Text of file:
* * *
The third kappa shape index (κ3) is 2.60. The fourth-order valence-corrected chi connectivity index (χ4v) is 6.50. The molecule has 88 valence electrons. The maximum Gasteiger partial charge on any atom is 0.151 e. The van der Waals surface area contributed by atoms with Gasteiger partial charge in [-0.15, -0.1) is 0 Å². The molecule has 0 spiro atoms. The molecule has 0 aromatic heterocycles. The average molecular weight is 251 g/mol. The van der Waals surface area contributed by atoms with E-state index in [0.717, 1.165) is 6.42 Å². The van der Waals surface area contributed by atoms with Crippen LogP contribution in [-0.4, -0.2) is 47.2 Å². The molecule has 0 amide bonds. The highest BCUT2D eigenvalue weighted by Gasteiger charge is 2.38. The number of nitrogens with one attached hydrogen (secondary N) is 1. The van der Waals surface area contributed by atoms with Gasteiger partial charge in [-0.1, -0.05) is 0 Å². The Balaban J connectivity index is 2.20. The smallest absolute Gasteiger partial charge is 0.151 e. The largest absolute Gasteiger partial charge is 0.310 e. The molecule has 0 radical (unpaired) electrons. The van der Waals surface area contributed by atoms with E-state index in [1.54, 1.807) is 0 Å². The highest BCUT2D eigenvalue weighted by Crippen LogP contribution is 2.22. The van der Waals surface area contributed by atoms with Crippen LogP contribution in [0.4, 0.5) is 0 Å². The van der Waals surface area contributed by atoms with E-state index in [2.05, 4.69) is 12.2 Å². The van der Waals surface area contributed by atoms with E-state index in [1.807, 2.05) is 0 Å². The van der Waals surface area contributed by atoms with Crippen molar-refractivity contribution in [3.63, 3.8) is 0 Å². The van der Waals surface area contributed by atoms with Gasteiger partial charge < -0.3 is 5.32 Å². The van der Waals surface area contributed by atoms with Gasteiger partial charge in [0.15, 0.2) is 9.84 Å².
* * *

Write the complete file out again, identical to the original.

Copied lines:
The third kappa shape index (κ3) is 2.60. The fourth-order valence-corrected chi connectivity index (χ4v) is 6.50. The molecule has 88 valence electrons. The maximum Gasteiger partial charge on any atom is 0.151 e. The van der Waals surface area contributed by atoms with Gasteiger partial charge in [-0.15, -0.1) is 0 Å². The molecule has 0 spiro atoms. The molecule has 0 aromatic heterocycles. The average molecular weight is 251 g/mol. The van der Waals surface area contributed by atoms with E-state index in [0.717, 1.165) is 6.42 Å². The van der Waals surface area contributed by atoms with Crippen LogP contribution in [-0.4, -0.2) is 47.2 Å². The molecule has 0 amide bonds. The highest BCUT2D eigenvalue weighted by Gasteiger charge is 2.38. The number of nitrogens with one attached hydrogen (secondary N) is 1. The van der Waals surface area contributed by atoms with Gasteiger partial charge in [-0.1, -0.05) is 0 Å². The Balaban J connectivity index is 2.20. The smallest absolute Gasteiger partial charge is 0.151 e. The largest absolute Gasteiger partial charge is 0.310 e. The molecule has 0 radical (unpaired) electrons. The van der Waals surface area contributed by atoms with E-state index in [1.54, 1.807) is 0 Å². The highest BCUT2D eigenvalue weighted by Crippen LogP contribution is 2.22. The van der Waals surface area contributed by atoms with Crippen LogP contribution in [0.4, 0.5) is 0 Å². The van der Waals surface area contributed by atoms with E-state index in [2.05, 4.69) is 12.2 Å². The van der Waals surface area contributed by atoms with E-state index in [1.807, 2.05) is 0 Å². The van der Waals surface area contributed by atoms with Crippen molar-refractivity contribution in [3.63, 3.8) is 0 Å². The van der Waals surface area contributed by atoms with Gasteiger partial charge < -0.3 is 5.32 Å². The van der Waals surface area contributed by atoms with Gasteiger partial charge in [0.15, 0.2) is 9.84 Å².